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Kissinger at 100

Age hasn’t diminished the influence of the great diplomat and geopolitical theorist


Former U.S. Secretary of State Henry Kissinger attends a luncheon at the State Department in Washington, D.C., on Dec. 1, 2022. Associated Press/Photo by Jacquelyn Martin

Kissinger at 100
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When anyone lives to celebrate a 100th birthday, it is notable. Living to a century while still commanding public attention, influencing policy, and writing bestselling books is another matter altogether. Such is the case with Henry Kissinger. He turns 100 years old tomorrow, May 27.

There are many people who have served in senior policy roles. There are vanishingly few who, like Kissinger, have continued to draw public interest and shape ideas for decades after leaving office. Recall that Kissinger's last full-time government position ended in January 1977, almost 50 years ago, when his service as Secretary of State came to a close after President Gerald Ford’s election defeat.

Kissinger’s accomplishments just during his eight years in government still appear remarkable a half century later. Along with the presidents he served, Richard Nixon and Gerald Ford, he stabilized America’s geopolitical position in the midst of our morass in the Vietnam War and growing Kremlin assertiveness. Kissinger helped engineer a deft opening to China that brought Beijing into alignment with the United States to counter the more powerful Soviet Union. In the Middle East he helped solidify American support for an imperiled Israel while wooing Egypt from the Soviet orbit into partnership with the United States.

Since leaving office, much of his continued influence comes from his many books. A gifted and disciplined writer, he has maintained a steady and prodigious output, including three volumes of memoirs, a magisterial history of diplomacy, and numerous other books on topics such as China, leadership, and nuclear weapons. His writing shows his unremitting quest for learning, as he engages with new realms such as artificial intelligence, the subject of his recent book co-authored with former Google CEO Eric Schmidt.

He continues to fascinate. This month the Economist published an interview with him, in which Kissinger offered sober warnings about managing the risks of a war between China and the United States, suggested the contours of an eventual settlement to the Ukraine War including NATO membership for Ukraine, and cautioned about the destabilizing effects of artificial intelligence on international security.

While Kissinger will never be accused of excessive humility, to his credit he sometimes admits where he was wrong.

To admire Kissinger, as I do, is not to always agree with him. The main deficiency in Kissinger’s statecraft is its diminution of the role of morality and ideas in international politics. Kissinger has long viewed the world instead through the lens of power balances. As such, he could be quite acerbic in dismissing support for human dignity and liberty as foreign policy goals.

For example, as secretary of state when he met with the foreign minister of a Latin American dictatorship, Kissinger complained of the memo prepared by his own staff that “Well, I read the briefing paper for this meeting and it was nothing but human rights. The State Department is made up of people who have a vocation for the ministry. Because there were not enough churches for them, they went into the Department of State.” (He did not mean it as a compliment either to pastors or to human rights).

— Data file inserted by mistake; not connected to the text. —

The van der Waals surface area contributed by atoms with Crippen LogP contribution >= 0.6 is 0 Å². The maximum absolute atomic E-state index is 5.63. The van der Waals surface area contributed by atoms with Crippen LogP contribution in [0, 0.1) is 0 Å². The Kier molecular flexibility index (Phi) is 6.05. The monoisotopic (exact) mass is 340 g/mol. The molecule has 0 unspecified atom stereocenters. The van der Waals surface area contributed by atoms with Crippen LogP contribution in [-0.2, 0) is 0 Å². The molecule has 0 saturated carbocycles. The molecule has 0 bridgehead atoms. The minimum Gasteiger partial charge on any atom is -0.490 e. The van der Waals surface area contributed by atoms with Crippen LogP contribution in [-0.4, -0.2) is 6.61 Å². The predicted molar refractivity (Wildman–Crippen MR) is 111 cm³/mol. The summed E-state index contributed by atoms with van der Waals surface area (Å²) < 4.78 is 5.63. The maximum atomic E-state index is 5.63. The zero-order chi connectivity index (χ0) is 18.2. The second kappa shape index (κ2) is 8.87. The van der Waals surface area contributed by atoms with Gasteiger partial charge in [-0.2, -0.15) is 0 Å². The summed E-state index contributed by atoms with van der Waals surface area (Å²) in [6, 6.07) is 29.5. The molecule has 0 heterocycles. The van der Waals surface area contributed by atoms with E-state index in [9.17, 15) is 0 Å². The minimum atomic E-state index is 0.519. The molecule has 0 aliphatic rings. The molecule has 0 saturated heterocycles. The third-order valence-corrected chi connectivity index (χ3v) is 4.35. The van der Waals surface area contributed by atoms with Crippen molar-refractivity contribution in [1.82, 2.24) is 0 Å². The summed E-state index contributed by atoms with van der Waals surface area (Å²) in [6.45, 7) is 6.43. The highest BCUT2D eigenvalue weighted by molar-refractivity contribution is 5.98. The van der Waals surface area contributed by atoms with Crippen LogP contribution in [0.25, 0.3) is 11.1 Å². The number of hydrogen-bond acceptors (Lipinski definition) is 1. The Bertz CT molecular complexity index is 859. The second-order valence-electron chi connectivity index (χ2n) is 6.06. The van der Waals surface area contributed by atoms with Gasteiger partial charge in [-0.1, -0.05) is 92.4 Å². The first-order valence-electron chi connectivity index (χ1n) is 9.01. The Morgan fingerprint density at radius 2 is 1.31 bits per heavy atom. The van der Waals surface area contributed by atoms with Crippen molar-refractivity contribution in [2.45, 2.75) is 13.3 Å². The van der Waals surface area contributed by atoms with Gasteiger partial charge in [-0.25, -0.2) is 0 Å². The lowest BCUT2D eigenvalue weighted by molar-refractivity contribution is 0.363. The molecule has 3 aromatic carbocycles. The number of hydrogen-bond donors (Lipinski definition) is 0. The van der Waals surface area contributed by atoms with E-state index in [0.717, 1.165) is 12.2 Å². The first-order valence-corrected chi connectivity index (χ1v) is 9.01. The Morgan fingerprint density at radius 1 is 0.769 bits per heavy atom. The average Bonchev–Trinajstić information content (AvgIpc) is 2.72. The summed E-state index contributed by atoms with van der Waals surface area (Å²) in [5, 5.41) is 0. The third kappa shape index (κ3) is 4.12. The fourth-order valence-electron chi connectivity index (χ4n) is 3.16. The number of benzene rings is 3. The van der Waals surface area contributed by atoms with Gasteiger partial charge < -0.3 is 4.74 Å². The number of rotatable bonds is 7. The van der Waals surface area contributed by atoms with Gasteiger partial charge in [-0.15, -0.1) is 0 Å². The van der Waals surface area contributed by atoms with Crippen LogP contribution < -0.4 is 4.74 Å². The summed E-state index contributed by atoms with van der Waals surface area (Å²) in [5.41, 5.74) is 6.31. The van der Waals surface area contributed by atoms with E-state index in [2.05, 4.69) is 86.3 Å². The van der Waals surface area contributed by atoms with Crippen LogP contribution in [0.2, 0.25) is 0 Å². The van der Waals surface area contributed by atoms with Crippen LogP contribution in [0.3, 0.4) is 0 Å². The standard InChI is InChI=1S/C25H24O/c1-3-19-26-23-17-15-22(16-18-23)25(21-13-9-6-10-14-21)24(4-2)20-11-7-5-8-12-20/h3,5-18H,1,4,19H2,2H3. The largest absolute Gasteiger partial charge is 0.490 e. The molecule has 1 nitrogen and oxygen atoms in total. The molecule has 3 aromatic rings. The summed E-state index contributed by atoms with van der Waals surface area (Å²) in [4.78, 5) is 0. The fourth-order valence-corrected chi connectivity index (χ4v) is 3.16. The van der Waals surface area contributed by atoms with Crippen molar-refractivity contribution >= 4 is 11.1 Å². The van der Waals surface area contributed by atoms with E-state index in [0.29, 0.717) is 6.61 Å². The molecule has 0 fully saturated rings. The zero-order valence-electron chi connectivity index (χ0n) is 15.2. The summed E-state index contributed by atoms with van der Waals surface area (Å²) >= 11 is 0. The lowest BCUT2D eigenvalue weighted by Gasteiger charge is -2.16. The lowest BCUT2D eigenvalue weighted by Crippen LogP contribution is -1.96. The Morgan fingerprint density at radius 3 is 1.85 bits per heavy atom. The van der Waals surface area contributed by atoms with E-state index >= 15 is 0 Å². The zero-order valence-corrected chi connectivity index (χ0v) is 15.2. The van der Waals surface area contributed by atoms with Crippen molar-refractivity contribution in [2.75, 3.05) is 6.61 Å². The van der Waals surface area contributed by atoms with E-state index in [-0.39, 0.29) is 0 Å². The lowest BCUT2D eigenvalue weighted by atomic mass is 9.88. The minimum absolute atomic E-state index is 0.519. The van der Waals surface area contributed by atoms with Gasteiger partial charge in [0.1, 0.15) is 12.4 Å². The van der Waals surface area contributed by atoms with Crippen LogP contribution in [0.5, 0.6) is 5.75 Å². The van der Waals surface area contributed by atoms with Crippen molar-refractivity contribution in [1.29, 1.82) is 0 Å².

While in government, Kissinger similarly downplayed any efforts by the United States to confront the Soviet Union on its vicious repression of its own people, including Jewish and Christian dissidents. This distilled the difference between him and Ronald Reagan in their respective views of the Cold War, and of the Soviet Union’s vulnerability. Kissinger saw the Soviet Union as a rival power to be managed while Reagan saw the Soviet Union as a vile idea to be defeated.

While Kissinger will never be accused of excessive humility, to his credit he sometimes admits where he was wrong. Earlier this year in a speech at the Reagan Library, he paid tribute to Reagan for seeing the moral stakes in the Cold War: “His abiding vision had both a moral and strategic clarity, and he refused to accept that leaders had to choose between the two. … Great leaders take their societies from where they have been to where they have never before imagined going. Ronald Reagan did just that.” It was a gracious and eloquent gesture by Kissinger.

This appreciation of values also comes out in Kissinger’s Economist interview. Mindful of his own experience as an immigrant to the United States almost 90 years ago, he roots America’s international power in our domestic strength and ideals. He worries that our younger generation is being taught a distorted version of American history that privileges our nation’s misdeeds over its virtues, and that this hinders America’s ability to confront international challenges. Says Kissinger: “in order to get a strategic view you need faith in your country.”

Such is the wisdom that comes from a century of life.


William Inboden

William Inboden is professor and director of the Hamilton Center for Classical and Civic Education at the University of Florida. He previously served as executive director and William Powers Jr. chair at the William P. Clements Jr. Center for National Security at the University of Texas at Austin. He has also served as senior director for strategic planning on the National Security Council at the White House, and at the Department of State as a member of the Policy Planning Staff and a special adviser in the Office of International Religious Freedom.


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